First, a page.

Samsung's next reinvention challenge: itself
By Se Young Lee and Sohee Kim
SEOUL (Reuters) - As its smartphone sales stutter and a generational leadership succession looms, Samsung Electronics Co Ltd 005930.KS is under pressure to reinvent itself - to be more innovative, but not lose the rigor and focus that made it a global powerhouse.
One effort this summer to foster a more worker-friendly environment and a more creative culture is to allow staff at its main Suwon campus south of Seoul to wear shorts to work at weekends. Working hours are more flexible, and female staff can take maternity leave without worrying about job security.
The flagship of South Korea's dominant conglomerate, or chaebol, is also trying to address shifting cultural values at home by curbing some of the excesses hardwired into corporate Korea. Forced late-night drinking sessions, long a staple of local office life, are out.
"It's 1-1-9 for evening company outings now: one type of alcohol, in one place and only until 9 p.m," said a Samsung employee in his eighth year at the firm. "Younger staff are no longer forced to stay, and the senior workers will be careful not to upset their subordinates," he said, asking not to be named as he was not authorized to speak to the media.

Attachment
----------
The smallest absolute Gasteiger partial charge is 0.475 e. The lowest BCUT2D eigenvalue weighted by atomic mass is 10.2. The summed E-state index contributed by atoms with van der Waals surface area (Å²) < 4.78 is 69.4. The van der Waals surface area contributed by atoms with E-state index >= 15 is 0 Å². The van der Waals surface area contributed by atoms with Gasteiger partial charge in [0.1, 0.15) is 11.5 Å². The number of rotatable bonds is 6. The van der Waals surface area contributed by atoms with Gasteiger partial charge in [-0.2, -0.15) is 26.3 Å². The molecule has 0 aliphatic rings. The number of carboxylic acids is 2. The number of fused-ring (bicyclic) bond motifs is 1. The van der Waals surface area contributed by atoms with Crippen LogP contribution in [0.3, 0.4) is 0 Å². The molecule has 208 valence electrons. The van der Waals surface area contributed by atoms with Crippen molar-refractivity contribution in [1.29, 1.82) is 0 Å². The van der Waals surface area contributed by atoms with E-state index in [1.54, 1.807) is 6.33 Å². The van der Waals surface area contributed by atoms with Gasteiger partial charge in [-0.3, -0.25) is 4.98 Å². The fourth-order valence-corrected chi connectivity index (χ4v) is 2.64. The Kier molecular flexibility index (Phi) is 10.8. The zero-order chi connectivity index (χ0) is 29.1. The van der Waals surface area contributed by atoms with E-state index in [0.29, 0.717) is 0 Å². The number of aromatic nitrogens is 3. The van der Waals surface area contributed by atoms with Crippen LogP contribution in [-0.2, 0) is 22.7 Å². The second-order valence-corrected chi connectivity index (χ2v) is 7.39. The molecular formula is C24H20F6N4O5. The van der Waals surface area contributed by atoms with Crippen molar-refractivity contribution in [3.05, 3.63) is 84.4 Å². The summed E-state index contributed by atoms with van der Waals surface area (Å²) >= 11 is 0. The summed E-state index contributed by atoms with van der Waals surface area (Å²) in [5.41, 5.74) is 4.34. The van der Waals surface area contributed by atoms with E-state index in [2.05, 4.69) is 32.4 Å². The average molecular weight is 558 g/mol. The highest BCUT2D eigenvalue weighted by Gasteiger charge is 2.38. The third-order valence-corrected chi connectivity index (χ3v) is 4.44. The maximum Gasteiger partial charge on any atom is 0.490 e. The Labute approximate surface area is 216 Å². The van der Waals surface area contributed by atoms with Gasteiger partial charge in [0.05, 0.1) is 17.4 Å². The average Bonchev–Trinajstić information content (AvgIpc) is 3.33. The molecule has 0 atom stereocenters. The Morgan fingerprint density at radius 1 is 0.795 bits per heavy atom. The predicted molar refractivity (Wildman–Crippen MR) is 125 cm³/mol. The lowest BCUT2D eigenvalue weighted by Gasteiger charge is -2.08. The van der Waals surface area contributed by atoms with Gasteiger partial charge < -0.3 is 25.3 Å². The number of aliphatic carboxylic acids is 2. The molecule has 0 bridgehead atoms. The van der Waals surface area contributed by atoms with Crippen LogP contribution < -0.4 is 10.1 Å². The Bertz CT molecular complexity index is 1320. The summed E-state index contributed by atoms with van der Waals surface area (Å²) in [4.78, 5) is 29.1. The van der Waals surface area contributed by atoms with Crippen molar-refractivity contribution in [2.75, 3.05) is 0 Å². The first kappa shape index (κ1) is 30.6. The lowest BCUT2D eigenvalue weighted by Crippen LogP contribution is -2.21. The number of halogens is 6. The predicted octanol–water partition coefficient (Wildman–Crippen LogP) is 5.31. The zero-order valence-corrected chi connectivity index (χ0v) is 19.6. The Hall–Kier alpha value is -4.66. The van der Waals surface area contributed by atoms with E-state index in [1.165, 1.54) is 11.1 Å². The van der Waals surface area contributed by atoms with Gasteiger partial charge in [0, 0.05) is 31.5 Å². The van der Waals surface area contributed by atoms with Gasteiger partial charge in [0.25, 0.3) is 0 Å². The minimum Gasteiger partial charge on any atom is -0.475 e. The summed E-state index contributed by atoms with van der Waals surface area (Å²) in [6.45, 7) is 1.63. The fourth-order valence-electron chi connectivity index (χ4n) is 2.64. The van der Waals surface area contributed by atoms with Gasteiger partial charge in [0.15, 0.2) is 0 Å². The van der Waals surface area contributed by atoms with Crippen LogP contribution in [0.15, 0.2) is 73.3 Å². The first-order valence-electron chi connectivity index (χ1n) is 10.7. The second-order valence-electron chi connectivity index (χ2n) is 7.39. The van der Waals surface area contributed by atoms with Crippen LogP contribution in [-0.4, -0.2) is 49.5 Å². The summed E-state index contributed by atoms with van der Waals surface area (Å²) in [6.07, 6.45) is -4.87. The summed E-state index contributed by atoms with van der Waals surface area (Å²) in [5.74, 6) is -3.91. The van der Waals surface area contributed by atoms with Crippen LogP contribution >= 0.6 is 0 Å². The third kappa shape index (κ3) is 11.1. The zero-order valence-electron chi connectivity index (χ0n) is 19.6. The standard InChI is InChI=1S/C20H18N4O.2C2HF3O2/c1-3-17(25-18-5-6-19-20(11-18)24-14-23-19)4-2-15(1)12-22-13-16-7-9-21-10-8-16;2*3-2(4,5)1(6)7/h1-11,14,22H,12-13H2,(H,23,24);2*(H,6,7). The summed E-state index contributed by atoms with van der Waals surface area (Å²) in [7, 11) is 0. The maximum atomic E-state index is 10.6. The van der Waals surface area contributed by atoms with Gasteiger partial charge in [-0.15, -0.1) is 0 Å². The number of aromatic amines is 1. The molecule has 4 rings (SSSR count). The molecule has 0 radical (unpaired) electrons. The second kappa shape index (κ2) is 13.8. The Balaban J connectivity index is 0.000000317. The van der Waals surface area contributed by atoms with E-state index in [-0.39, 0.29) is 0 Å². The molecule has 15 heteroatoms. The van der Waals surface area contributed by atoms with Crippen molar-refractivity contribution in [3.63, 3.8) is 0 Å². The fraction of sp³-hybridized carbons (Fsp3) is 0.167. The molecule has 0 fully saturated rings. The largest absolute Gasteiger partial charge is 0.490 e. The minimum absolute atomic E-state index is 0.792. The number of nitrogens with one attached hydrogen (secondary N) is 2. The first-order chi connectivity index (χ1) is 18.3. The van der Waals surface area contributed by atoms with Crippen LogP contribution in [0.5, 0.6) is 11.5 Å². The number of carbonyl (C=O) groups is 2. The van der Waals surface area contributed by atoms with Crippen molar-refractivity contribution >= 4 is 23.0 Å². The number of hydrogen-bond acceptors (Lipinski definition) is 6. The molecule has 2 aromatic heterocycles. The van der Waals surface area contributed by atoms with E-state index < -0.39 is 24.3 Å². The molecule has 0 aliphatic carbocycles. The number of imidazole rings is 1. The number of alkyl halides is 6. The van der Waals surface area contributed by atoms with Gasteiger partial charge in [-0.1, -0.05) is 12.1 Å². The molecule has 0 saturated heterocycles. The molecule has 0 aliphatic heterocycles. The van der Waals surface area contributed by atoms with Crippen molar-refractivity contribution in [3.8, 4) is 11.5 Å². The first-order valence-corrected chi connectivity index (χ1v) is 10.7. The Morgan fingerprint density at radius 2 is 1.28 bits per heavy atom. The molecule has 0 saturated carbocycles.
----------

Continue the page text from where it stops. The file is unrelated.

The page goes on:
Samsung last month posted an unexpectedly sharp drop in second-quarter earnings, squeezed by falling market share in smartphones, and with no obvious driver in sight to reverse the decline. Chairman Lee Kun-hee, 72, who has famously managed Samsung with a sense of "permanent crisis", remains hospitalized following a May heart attack.
The ascension of his son and heir-apparent, the Harvard-educated Jay Y. Lee, 46, could be a breath of fresh air, but effecting wholesale change in the way the sprawling company operates would be a Herculean task and could prove a mistake.
"The company is in somewhat of a Catch-22 when it comes to changing its culture," said Jay Subhash, a former senior product manager who left Samsung in April. "It desperately needs to adopt a culture that fosters openness, creativity and innovation. But doing so would jeopardize its greatest existing cultural asset, its militaristic hierarchy, which enables it to operate at lightning speed to outpace the competition."